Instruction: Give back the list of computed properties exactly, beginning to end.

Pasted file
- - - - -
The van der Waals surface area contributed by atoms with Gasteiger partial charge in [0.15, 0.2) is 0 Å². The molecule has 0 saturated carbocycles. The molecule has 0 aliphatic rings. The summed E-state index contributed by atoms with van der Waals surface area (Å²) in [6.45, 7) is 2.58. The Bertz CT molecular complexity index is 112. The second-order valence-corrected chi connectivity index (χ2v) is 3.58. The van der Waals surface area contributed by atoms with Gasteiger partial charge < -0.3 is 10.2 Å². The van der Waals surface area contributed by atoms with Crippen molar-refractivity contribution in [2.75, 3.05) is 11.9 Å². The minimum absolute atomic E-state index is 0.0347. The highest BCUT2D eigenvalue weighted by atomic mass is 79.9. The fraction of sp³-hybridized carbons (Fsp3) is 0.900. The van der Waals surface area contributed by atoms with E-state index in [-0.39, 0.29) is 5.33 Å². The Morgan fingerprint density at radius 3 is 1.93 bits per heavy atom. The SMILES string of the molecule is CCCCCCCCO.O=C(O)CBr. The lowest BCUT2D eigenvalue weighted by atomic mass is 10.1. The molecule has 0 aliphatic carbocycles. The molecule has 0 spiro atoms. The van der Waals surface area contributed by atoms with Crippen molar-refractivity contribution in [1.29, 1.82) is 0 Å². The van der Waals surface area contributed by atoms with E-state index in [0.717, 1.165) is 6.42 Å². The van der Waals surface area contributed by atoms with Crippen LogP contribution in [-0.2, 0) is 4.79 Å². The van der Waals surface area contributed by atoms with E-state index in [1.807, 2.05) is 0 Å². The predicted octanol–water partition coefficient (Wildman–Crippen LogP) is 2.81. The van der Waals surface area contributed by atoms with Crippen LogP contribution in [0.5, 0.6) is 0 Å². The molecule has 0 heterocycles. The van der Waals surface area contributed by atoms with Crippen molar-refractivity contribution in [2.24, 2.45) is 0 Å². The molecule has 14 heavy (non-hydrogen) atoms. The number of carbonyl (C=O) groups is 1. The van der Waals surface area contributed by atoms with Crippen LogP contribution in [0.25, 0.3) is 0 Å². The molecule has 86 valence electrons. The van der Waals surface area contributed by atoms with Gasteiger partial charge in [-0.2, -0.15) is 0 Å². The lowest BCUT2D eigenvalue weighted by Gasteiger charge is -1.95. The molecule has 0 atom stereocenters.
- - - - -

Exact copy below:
The van der Waals surface area contributed by atoms with Gasteiger partial charge in [0.15, 0.2) is 0 Å². The molecule has 0 saturated carbocycles. The molecule has 0 aliphatic rings. The summed E-state index contributed by atoms with van der Waals surface area (Å²) in [6.45, 7) is 2.58. The Bertz CT molecular complexity index is 112. The second-order valence-corrected chi connectivity index (χ2v) is 3.58. The van der Waals surface area contributed by atoms with Gasteiger partial charge < -0.3 is 10.2 Å². The van der Waals surface area contributed by atoms with Crippen molar-refractivity contribution in [2.75, 3.05) is 11.9 Å². The minimum absolute atomic E-state index is 0.0347. The highest BCUT2D eigenvalue weighted by atomic mass is 79.9. The fraction of sp³-hybridized carbons (Fsp3) is 0.900. The van der Waals surface area contributed by atoms with E-state index in [-0.39, 0.29) is 5.33 Å². The Morgan fingerprint density at radius 3 is 1.93 bits per heavy atom. The SMILES string of the molecule is CCCCCCCCO.O=C(O)CBr. The lowest BCUT2D eigenvalue weighted by atomic mass is 10.1. The molecule has 0 aliphatic carbocycles. The molecule has 0 spiro atoms. The van der Waals surface area contributed by atoms with Crippen molar-refractivity contribution in [1.29, 1.82) is 0 Å². The van der Waals surface area contributed by atoms with E-state index in [0.717, 1.165) is 6.42 Å². The van der Waals surface area contributed by atoms with Crippen LogP contribution in [-0.2, 0) is 4.79 Å². The van der Waals surface area contributed by atoms with E-state index in [1.807, 2.05) is 0 Å². The predicted octanol–water partition coefficient (Wildman–Crippen LogP) is 2.81. The van der Waals surface area contributed by atoms with Crippen LogP contribution in [0.5, 0.6) is 0 Å². The molecule has 0 heterocycles. The van der Waals surface area contributed by atoms with Crippen molar-refractivity contribution in [2.24, 2.45) is 0 Å². The molecule has 14 heavy (non-hydrogen) atoms. The number of carbonyl (C=O) groups is 1. The van der Waals surface area contributed by atoms with Crippen LogP contribution in [0.25, 0.3) is 0 Å². The molecule has 86 valence electrons. The van der Waals surface area contributed by atoms with Gasteiger partial charge in [-0.2, -0.15) is 0 Å². The lowest BCUT2D eigenvalue weighted by Gasteiger charge is -1.95. The molecule has 0 atom stereocenters.